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JMIR Mhealth Uhealth. 2018 Oct 29;6(10):e12221. doi: 10.2196/12221.

A Mobile App With Optical Imaging for the Self-Management of Hand Rheumatoid Arthritis: Pilot Study.

Author information

1
College of Nursing, Lincoln Division, University of Nebraska Medical Center, Lincoln, NE, United States.
2
Division of Rheumatology and Immunology, University of Nebraska Medical Center, Omaha, NE, United States.
3
FORWARD, The National Databank for Rheumatic Diseases, Wichita, KS, United States.
#
Contributed equally

Abstract

BACKGROUND:

Patient outcomes are improved and the burden to the health care system is reduced when individuals are active self-managers of their own health. There is a need for technology that facilitates self-management of rheumatoid arthritis (RA) and can reduce the number of patient visits, promptly identify treatment needs, and reduce the costs associated with poor RA management. A mobile app named LiveWith Arthritis (eTreatMD, Vancouver, BC) has been developed that allows patients with RA to use their mobile device to regularly collect self-management data and to take objective measurements of the impact of RA on their finger joints using optical imaging technology.

OBJECTIVE:

The objectives of this pilot study were to (1) gather preliminary data as to whether a mobile app with hand optical imaging capabilities improves self-management behaviors (self-efficacy in managing symptoms and patient activation), (2) determine if app use shows promise in improving health outcomes (Pain, Health Assessment Questionnaire-II [HAQ-II]), and (3) determine barriers to using the mobile app in adults with RA.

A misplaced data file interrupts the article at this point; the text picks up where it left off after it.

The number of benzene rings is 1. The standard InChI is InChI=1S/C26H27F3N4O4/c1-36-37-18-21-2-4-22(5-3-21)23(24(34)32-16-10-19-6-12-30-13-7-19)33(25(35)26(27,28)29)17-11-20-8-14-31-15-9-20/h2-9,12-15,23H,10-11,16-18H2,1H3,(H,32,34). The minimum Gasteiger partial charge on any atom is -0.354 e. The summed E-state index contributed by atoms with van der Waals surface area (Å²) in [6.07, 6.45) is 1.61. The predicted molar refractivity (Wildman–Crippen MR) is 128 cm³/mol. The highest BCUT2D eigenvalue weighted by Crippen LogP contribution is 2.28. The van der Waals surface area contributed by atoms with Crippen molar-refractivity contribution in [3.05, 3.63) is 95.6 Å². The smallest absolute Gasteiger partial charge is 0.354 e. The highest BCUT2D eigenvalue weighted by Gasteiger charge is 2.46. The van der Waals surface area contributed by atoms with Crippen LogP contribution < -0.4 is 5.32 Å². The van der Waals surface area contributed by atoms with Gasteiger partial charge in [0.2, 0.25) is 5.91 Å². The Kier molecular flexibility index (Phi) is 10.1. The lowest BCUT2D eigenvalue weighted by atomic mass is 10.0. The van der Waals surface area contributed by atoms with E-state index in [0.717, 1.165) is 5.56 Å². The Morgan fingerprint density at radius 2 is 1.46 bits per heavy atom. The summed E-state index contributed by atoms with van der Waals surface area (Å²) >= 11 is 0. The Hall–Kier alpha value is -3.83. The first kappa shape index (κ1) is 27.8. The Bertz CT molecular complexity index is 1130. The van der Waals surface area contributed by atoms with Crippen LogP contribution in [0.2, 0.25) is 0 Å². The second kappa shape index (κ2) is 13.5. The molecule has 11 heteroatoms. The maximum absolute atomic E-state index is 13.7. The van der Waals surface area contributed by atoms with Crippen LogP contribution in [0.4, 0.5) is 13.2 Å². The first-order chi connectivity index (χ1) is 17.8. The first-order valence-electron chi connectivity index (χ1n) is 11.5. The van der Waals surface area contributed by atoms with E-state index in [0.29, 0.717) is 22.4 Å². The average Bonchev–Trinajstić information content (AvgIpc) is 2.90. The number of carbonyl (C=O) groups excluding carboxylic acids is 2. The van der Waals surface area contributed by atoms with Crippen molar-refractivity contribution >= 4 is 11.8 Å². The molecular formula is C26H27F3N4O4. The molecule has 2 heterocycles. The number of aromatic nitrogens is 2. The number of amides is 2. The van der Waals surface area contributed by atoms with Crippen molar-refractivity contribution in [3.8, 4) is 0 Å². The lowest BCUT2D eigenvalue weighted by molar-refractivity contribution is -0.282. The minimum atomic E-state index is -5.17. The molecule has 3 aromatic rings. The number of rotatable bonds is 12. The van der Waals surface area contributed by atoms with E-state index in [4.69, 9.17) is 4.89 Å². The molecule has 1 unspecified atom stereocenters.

METHODS:

This pilot study used a mixed-methods design. The quantitative portion was a traditional 2-group experimental design, and the qualitative portion was a follow-up telephone interview for intervention participants who did not complete the study. Measures of self-management included the Patient-Reported Outcomes Measurement Information System (PROMIS) self-efficacy in managing symptoms (P-SEMS) and Patient Activation Measure (PAM). Health outcomes included pain by Visual Analog Scale and disability by HAQ-II.

RESULTS:

The final sample consisted of 21 intervention participants and 15 controls. There was a statistically significant improvement in P-SEMS and promising trends for improvement in PAM, HAQ-II, and pain scores for participants who used the app. Of the intervention participants who did not complete the study, 12 completed the qualitative interview on barriers to use. Qualitative content analysis revealed 3 themes for barriers to using the app, including (1) frustration with technology, (2) RA made the app difficult to use, and (3) satisfaction with current self-management system.

CONCLUSIONS:

The LiveWith Arthritis app shows promise for improving self-management behaviors and health outcomes in adults with RA. Future study with a larger sample size is required to confirm findings. Initial app experience is important for adoption and continual use of the app. Individuals with significant disability to the hand would benefit from voice-activated app features. Participants who already have a system of managing their RA may not feel compelled to switch methods, even when a novel optical imaging feature is available.

KEYWORDS:

mobile applications; optical imaging; patient activation; pilot study; rheumatoid arthritis; self efficacy; self-management

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